Review: ‘Hair’ a timely tale of sex, drugs and rock and roll

November 15, 2016
Written by: Matt Maielli
Published by: The Pitt News

As the entire cast of Pitt Stages’ “Hair” strips naked under low blue stage lights upstage, a hippie mulling over his Vietnam draft card downstage sings, “Where is the something? Where is the someone that tells me why I live and die?”

This is “Hair’s” most iconic scene and is no less iconic, or shocking, in a college production. This is, after all, the same interracial New York play that defined “rock musicals” for decades after its opening, most recently with a 2009 Broadway revival. The cast, noting the show’s significance renewed after the results of the 2016 election on Tuesday, offered a free show last Wednesday, a day earlier than previously scheduled and doled out hugs in costume outside the Cathedral.

The University theater department’s production of the show runs until Nov. 20 at the Charity Randall Theater with showtimes from Wednesday to Saturday at 8 p.m. and a Sunday matinee at 2 p.m.

“Hair” follows the “tribe,” a band of hippies in the late ’60s Big Apple who preach freedom, peace, love and drugs. The audience meets Berger (Matt Keefer) first, a free spirit who takes off his jeans and asks an audience member to hold onto them after the first song. There’s Sheila (Sarah Fling), a political activist, and Woof (Davis Weaver), an odd soul who “grows things” and is obsessed with Mick Jagger. Woof says he’s not gay — though his flirting with Berger suggest otherwise to the rest of the tribe.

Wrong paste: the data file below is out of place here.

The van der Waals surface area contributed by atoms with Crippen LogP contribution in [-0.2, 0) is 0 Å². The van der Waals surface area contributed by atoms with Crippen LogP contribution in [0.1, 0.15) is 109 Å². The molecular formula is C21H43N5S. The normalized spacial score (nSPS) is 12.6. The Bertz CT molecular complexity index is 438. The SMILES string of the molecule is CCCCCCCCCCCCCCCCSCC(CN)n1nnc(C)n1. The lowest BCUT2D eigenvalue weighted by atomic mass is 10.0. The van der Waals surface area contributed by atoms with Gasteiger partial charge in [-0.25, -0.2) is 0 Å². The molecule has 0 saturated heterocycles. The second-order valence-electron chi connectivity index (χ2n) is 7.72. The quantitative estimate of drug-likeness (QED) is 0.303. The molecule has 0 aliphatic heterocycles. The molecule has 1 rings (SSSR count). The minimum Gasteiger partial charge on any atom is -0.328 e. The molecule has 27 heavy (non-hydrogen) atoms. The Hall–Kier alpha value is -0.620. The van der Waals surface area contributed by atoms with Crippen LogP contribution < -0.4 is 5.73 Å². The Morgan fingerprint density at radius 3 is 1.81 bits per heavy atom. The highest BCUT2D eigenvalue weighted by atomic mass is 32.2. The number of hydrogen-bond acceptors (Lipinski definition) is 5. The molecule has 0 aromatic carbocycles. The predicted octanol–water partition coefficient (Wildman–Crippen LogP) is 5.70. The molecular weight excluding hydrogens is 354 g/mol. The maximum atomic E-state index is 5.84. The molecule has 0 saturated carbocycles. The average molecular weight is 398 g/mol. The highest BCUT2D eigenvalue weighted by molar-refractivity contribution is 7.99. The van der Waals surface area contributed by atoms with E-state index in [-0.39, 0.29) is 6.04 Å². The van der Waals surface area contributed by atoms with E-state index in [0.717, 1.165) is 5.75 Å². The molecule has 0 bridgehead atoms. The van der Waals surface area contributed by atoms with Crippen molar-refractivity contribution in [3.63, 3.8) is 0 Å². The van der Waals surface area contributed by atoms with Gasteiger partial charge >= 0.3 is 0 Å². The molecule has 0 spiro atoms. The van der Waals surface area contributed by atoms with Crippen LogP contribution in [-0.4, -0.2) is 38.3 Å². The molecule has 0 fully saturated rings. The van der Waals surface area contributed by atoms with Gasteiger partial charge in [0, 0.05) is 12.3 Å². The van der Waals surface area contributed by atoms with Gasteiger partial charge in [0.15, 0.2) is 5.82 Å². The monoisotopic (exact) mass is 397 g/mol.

As the tribe takes turns, introducing each other through song, we meet Hud (Harry Hawkins IV), a black militant who declares himself the “President of the United States of Love,” and pregnant Jeanie (Julia de Avilez Rocha), who was knocked up by a “speed freak” but wishes it was by another member of the tribe, Claude. Claude (Dan Mayhak, who has a voice like Hozier) is a New Yorker so stoned he thinks he’s from Manchester, England, and fights with himself and the rest of the tribe about his draft application, providing the only thread of story to this trippy, character-driven musical.


Link to the full review here.